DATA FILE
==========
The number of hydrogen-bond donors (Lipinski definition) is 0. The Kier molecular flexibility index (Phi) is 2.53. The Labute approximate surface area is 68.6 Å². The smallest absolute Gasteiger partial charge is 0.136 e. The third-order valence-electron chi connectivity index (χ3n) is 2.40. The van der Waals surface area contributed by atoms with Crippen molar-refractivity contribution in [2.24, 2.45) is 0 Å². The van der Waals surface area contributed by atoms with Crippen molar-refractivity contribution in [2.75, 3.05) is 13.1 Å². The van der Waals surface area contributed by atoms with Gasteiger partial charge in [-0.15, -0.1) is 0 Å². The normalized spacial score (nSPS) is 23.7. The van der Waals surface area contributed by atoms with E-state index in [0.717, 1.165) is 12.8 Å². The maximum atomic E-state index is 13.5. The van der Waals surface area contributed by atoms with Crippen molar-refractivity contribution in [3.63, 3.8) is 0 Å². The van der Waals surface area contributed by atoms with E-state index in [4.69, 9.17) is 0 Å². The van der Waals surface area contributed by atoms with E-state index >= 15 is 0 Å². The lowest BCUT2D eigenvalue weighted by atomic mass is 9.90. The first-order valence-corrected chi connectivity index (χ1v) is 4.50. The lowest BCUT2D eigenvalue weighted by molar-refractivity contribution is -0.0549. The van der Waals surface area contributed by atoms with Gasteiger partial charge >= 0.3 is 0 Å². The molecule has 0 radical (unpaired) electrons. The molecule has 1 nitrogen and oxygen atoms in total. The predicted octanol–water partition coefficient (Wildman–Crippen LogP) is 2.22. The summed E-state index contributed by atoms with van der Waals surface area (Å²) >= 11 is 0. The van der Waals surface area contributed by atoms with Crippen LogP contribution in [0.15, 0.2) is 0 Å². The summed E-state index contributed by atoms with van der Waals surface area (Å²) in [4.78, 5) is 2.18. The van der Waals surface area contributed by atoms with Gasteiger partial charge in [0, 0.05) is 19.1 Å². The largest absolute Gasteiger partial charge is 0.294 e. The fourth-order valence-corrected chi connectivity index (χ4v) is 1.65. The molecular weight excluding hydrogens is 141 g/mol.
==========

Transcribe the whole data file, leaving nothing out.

The number of hydrogen-bond donors (Lipinski definition) is 0. The Kier molecular flexibility index (Phi) is 2.53. The Labute approximate surface area is 68.6 Å². The smallest absolute Gasteiger partial charge is 0.136 e. The third-order valence-electron chi connectivity index (χ3n) is 2.40. The van der Waals surface area contributed by atoms with Crippen molar-refractivity contribution in [2.24, 2.45) is 0 Å². The van der Waals surface area contributed by atoms with Crippen molar-refractivity contribution in [2.75, 3.05) is 13.1 Å². The van der Waals surface area contributed by atoms with Gasteiger partial charge in [-0.15, -0.1) is 0 Å². The normalized spacial score (nSPS) is 23.7. The van der Waals surface area contributed by atoms with E-state index in [0.717, 1.165) is 12.8 Å². The maximum atomic E-state index is 13.5. The van der Waals surface area contributed by atoms with Crippen molar-refractivity contribution in [3.63, 3.8) is 0 Å². The van der Waals surface area contributed by atoms with E-state index in [4.69, 9.17) is 0 Å². The van der Waals surface area contributed by atoms with E-state index >= 15 is 0 Å². The lowest BCUT2D eigenvalue weighted by atomic mass is 9.90. The first-order valence-corrected chi connectivity index (χ1v) is 4.50. The lowest BCUT2D eigenvalue weighted by molar-refractivity contribution is -0.0549. The van der Waals surface area contributed by atoms with Gasteiger partial charge >= 0.3 is 0 Å². The molecule has 0 radical (unpaired) electrons. The molecule has 1 nitrogen and oxygen atoms in total. The predicted octanol–water partition coefficient (Wildman–Crippen LogP) is 2.22. The summed E-state index contributed by atoms with van der Waals surface area (Å²) >= 11 is 0. The van der Waals surface area contributed by atoms with Crippen LogP contribution in [0.15, 0.2) is 0 Å². The summed E-state index contributed by atoms with van der Waals surface area (Å²) in [4.78, 5) is 2.18. The van der Waals surface area contributed by atoms with Gasteiger partial charge in [0, 0.05) is 19.1 Å². The largest absolute Gasteiger partial charge is 0.294 e. The fourth-order valence-corrected chi connectivity index (χ4v) is 1.65. The molecular weight excluding hydrogens is 141 g/mol.